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Sushma on Doklam: Both India and China should withdraw troops

Her statement should pave the way for dialogue between Indian national security adviser Ajit Doval and Chinese state councillor Yang Jiechi when they meet at the meeting of NSAs from BRICS countries on July 27 and 28.? Photograph: (Zee News Network)

WION Web Team New Delhi, Delhi, India Jul 21, 2017, 04.47 AM (IST)

Indian foreign minister Sushma Swaraj said in Parliament on Thursday that both India and China should withdraw their troops from their current flashpoint on the Doklam plateau. 

So far, Beijing has been saying India should withdraw its troops from Doklam before dialogue can be held, while India has said the issue should be resolved peacefully through dialogue. 

Sushma's statement, the Indian Express reported, should pave the way for dialogue between Indian national security adviser Ajit Doval and Chinese state councillor Yang Jiechi when they meet at the meeting of NSAs from BRICS countries on July 27 and 28. 

The Express added that sources had said India's demand — articulated by external affairs Minister Sushma Swaraj in Parliament Thursday — has been conveyed to the Chinese side through diplomatic channels.

The Express quoted Swaraj as saying in Parliament, “Agar Chin unilaterally us trijunction point ke status quo ko badal deta hai, toh phir seedhe seedhe hamari suraksha ko chunauti hoti hai… unki maang yeh hai ki hum apni senayein wahan se withdraw kar lein… hum yeh chahate hain ki agar samvaad chal raha hai ki agar baithkar koi baat-cheet karni hai, toh dono apni apni senayein hatayein. Bharat ki taraf se koi bhi unreasonable baat nahin ho rahi hai.”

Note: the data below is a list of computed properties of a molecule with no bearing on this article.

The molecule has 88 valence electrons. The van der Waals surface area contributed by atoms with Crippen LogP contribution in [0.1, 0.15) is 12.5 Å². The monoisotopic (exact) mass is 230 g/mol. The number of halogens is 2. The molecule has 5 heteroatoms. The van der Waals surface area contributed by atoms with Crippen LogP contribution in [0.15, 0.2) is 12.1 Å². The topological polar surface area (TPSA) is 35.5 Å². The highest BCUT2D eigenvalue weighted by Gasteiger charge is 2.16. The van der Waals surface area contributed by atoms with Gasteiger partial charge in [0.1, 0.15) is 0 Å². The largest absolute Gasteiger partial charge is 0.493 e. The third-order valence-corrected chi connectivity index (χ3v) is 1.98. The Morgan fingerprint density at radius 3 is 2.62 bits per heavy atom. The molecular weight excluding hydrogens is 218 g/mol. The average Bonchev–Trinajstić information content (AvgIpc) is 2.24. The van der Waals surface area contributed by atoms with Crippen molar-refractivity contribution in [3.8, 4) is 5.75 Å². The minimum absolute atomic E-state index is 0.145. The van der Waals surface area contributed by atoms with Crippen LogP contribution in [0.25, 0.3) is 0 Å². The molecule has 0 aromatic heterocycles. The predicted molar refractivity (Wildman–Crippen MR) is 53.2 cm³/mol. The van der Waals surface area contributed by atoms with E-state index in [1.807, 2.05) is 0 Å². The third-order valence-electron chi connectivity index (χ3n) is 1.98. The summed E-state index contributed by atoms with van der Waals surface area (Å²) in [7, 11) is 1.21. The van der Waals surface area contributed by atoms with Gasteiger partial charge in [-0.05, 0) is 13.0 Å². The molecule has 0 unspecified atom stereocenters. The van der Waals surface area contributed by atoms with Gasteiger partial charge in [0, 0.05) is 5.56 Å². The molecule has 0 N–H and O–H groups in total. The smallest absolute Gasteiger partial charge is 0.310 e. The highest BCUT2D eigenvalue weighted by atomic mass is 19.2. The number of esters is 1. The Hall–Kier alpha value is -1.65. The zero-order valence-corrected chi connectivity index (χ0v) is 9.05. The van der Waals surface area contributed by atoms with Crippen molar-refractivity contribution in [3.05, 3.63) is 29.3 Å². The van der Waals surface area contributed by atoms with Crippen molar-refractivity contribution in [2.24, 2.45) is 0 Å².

(“If China unilaterally changes the status quo at the trijunction point, then that is a direct challenge to our security. Their demand is that we should withdraw our troops from there. We want that, if we are having a conversation, if we want to have talks, then both should withdraw their armies. From our side, there is no unreasonable demand.”)

The Doklam plateau lies in Bhutan, but China lays claim to it. 

The current standoff, according to the Indian version, began when China began building a road in the region. 

The Bhutanese Army tried to stop them but their efforts were rebuffed, which is when they asked Indian troops to step in. 

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